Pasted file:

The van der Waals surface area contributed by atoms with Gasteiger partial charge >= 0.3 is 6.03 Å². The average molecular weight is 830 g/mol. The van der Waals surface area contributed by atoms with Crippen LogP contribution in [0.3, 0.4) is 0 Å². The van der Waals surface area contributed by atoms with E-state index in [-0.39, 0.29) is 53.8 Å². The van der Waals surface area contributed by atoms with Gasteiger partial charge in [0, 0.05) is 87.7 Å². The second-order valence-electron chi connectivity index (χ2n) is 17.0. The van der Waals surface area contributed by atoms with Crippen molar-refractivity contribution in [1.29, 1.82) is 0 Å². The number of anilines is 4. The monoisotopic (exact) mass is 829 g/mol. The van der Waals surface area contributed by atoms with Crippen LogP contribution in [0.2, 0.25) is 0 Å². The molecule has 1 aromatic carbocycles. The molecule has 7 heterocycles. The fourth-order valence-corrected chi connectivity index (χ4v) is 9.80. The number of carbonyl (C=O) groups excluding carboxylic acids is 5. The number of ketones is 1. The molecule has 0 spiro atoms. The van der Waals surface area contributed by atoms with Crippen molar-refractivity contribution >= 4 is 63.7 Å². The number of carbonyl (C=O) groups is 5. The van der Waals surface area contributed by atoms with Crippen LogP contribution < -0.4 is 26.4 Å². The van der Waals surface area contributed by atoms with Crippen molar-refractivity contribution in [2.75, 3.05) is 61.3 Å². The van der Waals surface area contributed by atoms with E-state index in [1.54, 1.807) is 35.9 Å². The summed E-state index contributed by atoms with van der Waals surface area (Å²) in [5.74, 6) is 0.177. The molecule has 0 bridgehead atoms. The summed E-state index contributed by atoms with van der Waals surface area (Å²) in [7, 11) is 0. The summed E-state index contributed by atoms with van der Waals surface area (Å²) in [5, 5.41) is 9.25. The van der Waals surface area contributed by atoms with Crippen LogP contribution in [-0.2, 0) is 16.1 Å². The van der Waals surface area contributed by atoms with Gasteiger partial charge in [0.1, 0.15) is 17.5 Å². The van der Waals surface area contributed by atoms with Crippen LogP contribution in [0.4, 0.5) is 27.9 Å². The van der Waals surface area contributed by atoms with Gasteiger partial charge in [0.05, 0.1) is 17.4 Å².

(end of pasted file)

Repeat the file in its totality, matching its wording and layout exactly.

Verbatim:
The van der Waals surface area contributed by atoms with Gasteiger partial charge >= 0.3 is 6.03 Å². The average molecular weight is 830 g/mol. The van der Waals surface area contributed by atoms with Crippen LogP contribution in [0.3, 0.4) is 0 Å². The van der Waals surface area contributed by atoms with E-state index in [-0.39, 0.29) is 53.8 Å². The van der Waals surface area contributed by atoms with Gasteiger partial charge in [0, 0.05) is 87.7 Å². The second-order valence-electron chi connectivity index (χ2n) is 17.0. The van der Waals surface area contributed by atoms with Crippen molar-refractivity contribution in [1.29, 1.82) is 0 Å². The number of anilines is 4. The monoisotopic (exact) mass is 829 g/mol. The van der Waals surface area contributed by atoms with Crippen LogP contribution in [0.2, 0.25) is 0 Å². The molecule has 1 aromatic carbocycles. The molecule has 7 heterocycles. The fourth-order valence-corrected chi connectivity index (χ4v) is 9.80. The number of carbonyl (C=O) groups excluding carboxylic acids is 5. The number of ketones is 1. The molecule has 0 spiro atoms. The van der Waals surface area contributed by atoms with Crippen molar-refractivity contribution >= 4 is 63.7 Å². The number of carbonyl (C=O) groups is 5. The van der Waals surface area contributed by atoms with Crippen LogP contribution < -0.4 is 26.4 Å². The van der Waals surface area contributed by atoms with Crippen molar-refractivity contribution in [2.75, 3.05) is 61.3 Å². The van der Waals surface area contributed by atoms with E-state index in [1.54, 1.807) is 35.9 Å². The summed E-state index contributed by atoms with van der Waals surface area (Å²) in [5.74, 6) is 0.177. The molecule has 0 bridgehead atoms. The summed E-state index contributed by atoms with van der Waals surface area (Å²) in [7, 11) is 0. The summed E-state index contributed by atoms with van der Waals surface area (Å²) in [5, 5.41) is 9.25. The van der Waals surface area contributed by atoms with Crippen LogP contribution in [-0.2, 0) is 16.1 Å². The van der Waals surface area contributed by atoms with Gasteiger partial charge in [0.1, 0.15) is 17.5 Å². The van der Waals surface area contributed by atoms with Crippen LogP contribution in [0.4, 0.5) is 27.9 Å². The van der Waals surface area contributed by atoms with Gasteiger partial charge in [0.05, 0.1) is 17.4 Å².